Eugenic Abortion Violates Human Rights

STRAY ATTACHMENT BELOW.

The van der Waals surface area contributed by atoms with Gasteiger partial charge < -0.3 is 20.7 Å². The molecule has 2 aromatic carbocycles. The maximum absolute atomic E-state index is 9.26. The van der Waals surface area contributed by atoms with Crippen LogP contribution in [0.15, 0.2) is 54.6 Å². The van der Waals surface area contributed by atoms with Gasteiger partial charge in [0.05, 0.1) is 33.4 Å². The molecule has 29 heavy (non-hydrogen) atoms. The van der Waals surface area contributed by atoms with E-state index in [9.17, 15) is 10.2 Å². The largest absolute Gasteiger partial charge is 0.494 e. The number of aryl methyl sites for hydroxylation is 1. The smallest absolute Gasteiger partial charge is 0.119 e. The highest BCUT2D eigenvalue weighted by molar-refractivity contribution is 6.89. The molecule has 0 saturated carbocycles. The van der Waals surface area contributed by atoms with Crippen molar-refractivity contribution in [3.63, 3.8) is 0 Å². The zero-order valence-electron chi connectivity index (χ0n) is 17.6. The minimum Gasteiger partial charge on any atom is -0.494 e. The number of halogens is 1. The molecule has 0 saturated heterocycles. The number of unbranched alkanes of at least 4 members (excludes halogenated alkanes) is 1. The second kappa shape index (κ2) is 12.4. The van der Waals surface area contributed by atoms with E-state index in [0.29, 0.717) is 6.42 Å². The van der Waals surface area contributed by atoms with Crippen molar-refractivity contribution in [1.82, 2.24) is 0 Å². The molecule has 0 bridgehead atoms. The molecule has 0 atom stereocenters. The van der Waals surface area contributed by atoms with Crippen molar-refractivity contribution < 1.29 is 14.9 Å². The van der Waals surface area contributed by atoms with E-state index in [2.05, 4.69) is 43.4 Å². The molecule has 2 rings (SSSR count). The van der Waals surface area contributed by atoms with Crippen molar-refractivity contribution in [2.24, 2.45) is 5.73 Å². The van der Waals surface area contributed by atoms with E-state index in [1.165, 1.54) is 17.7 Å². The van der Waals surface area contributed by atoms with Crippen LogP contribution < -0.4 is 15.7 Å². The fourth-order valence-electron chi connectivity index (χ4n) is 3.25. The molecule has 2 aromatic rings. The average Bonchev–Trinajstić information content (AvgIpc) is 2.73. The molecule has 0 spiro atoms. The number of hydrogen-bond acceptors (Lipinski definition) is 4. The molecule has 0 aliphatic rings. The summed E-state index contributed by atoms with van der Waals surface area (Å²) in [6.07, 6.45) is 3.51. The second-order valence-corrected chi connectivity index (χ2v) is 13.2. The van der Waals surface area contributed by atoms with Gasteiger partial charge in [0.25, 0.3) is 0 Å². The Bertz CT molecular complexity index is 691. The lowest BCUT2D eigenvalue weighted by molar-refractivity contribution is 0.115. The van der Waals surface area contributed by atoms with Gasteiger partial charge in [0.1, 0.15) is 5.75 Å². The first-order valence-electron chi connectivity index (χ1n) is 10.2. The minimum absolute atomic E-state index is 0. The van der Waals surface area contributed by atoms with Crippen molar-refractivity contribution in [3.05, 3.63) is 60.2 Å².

Killing a baby is horrible. Killing a baby solely because of his or her race, sex, or disability is even worse. This truth is difficult to avoid, and it is one of the main issues debated in the “abortion worldwide fight” that is going on at the United Nations. Persons with disabilities are opposing abortion based on fetal impairment. They denounce its legalization as a kind of official discrimination against them. And they are heard. Recently, on September 14, 2021, the Committee on the Rights of Persons with Disabilities (CRPD) of the United Nations expressed its concern about “ The devaluing of persons with disabilities through ableist policies and practices that underpin prenatal genetic screening on fetal impairment, particularly concerning trisomy 21, autism, and neonatal detection of deafness. ” This statement is part of the U.N. Committee concluding observations on France’s compliance with the United Nations Convention on the Rights of Persons with Disabilities. The ECLJ took part in this process, as we submitted to the Committee a Memorandum addressing this issue . This U.N. Committee is a “quasi-jurisdiction” in charge of monitoring the implementation of the Convention on the Rights of Persons with Disabilities by its States Parties: its interpretation of the treaty is authoritative, albeit not compulsory. Its recent recommendation obviously points to the massive use of prenatal screening that leads to the elimination of most fetuses diagnosed with handicap such as Down syndrome. This recommendation is not isolated: it results from the position adopted by the CRPD against eugenic abortion. This Committee considers that “ Laws which explicitly allow for abortion on grounds of impairment violate the Convention on the Rights of Persons with Disabilities (Art. 4,5,8), ” particularly because this type of abortion “ perpetuates notions of stereotyping disability as incompatible with a good life ” (2018). For the Committee – which is composed of a majority of people with disabilities – eugenic abortion is itself discrimination that stigmatizes people with disabilities. Since 2011, this Committee has already ruled regarding Spain, Austria, and Hungary that fetal impairment should not be the subject of a specific abortion regime, particularly with regard to the legal time limit which, in some countries, can be very late in case of disability. The Committee also recommended that the United Kingdom “ amend its abortion law accordingly, ” finding that “ Women’s rights to reproductive and sexual autonomy should be respected without legalizing selective abortion on the ground of fetal deficiency ” (2017). This position is consistent with the intent of the drafters of the Convention on the Rights of Persons with Disabilities, but also of the Universal Declaration of Human Rights. Indeed, during the drafting of the Universal Declaration, the Danish diplomat Mrs. Begtrup recommended providing for exceptions to the respect for the right to life in order to allow “ the prevention of the birth of mentally handicapped children ” and of children “ born of parents suffering from mental illness .” (Proposal of the Working Group of the Commission on the Status of Women, Travaux préparatoires, E/CN.4/SR.35, p. 1266.) This proposal was rejected after the representative of Chile, Mr. Charles Malik, noticed the similarity between these proposals and the Nazi legislation. More recently, the U.N. Special Rapporteur on the Rights of Persons with Disabilities, Mrs. Catalina Devandas Aguilar, denounced in her 2020 report to the U.N. Human Rights Council the ideology that there are “Lives not worth living,” echoing the title of Binding and Hoche’s famous 1920 book that founded Nazi eugenic policy. Mrs. Devandas Aguilar herself has spina bifida, which is one of the major motives for eugenic abortion. For the U.N. expert , “ When discussing issues such as prenatal testing, selective abortion and pre-implantation genetic diagnosis, there is a shared concern among disability rights activists that bioethical analyses are often used to give an ethical justification to a new form of eugenics, often referred to as ‘liberal’ eugenics. ” In fact, Mrs. Devandas Aguilar and the Committee are trying to defend the right of disabled people to exist on an equal footing with able-bodied people. They see that eugenic abortion stigmatizes them and denies them their dignity. But this position is out of step with pro-abortion lobbies. In order to defend their cause, without offending radical feminists and abortion proponents, disabled people only ask that disability no longer be a specific – stigmatizing – reason for abortion. It is precisely on this question that the European Court of Human Rights will have to decide soon, following the recent suppression of eugenic abortion by Poland. Several women have complained to the Strasbourg Court that they would be prevented from having an abortion if, once pregnant, their children were found to be disabled. The European Centre for Law and Justice (ECLJ), the ACLJ’s international affiliate based in Strasbourg, France, intervened in this case in support of the prohibition of eugenic abortion, along with several U.N. experts and former judges from both the European and the Interamerican courts of human rights. The same issue should be discussed in the U.S., where the current Supreme Court’s constitutional doctrine under Roe v. Wade and Planned Parenthood v. Casey has often been interpreted to allow abortion for any reason, including discriminatory ones. The subject is therefore not closed. However, one thing remains certain: the so-called “right to abortion” generates not only opposition, but also a series of contradictions within human rights themselves. Another well-known example of such contradiction is the issue of sex-selective abortion that is also considered by the U.N. Committee on the Elimination of Discrimination against Women (CEDAW) as an unlawful discrimination based on sex, while the same U.N. committee promotes abortion worldwide. (Comité pour l’Élimination de la Discrimination à l’égard des Femmes, Observations finales: Chine , §17-18, ONU. Doc. CEDAW/C/CHN/CO/6 (2006).) Therefore, the same abortion can be a “right” or an unlawful discrimination, depending solely on the intentions of the parents. Abortion proponents are trapped in these contradictions that result from the lie of the so-called “right to abortion.” In law, as in any rational discipline, contradiction is an evidence of error.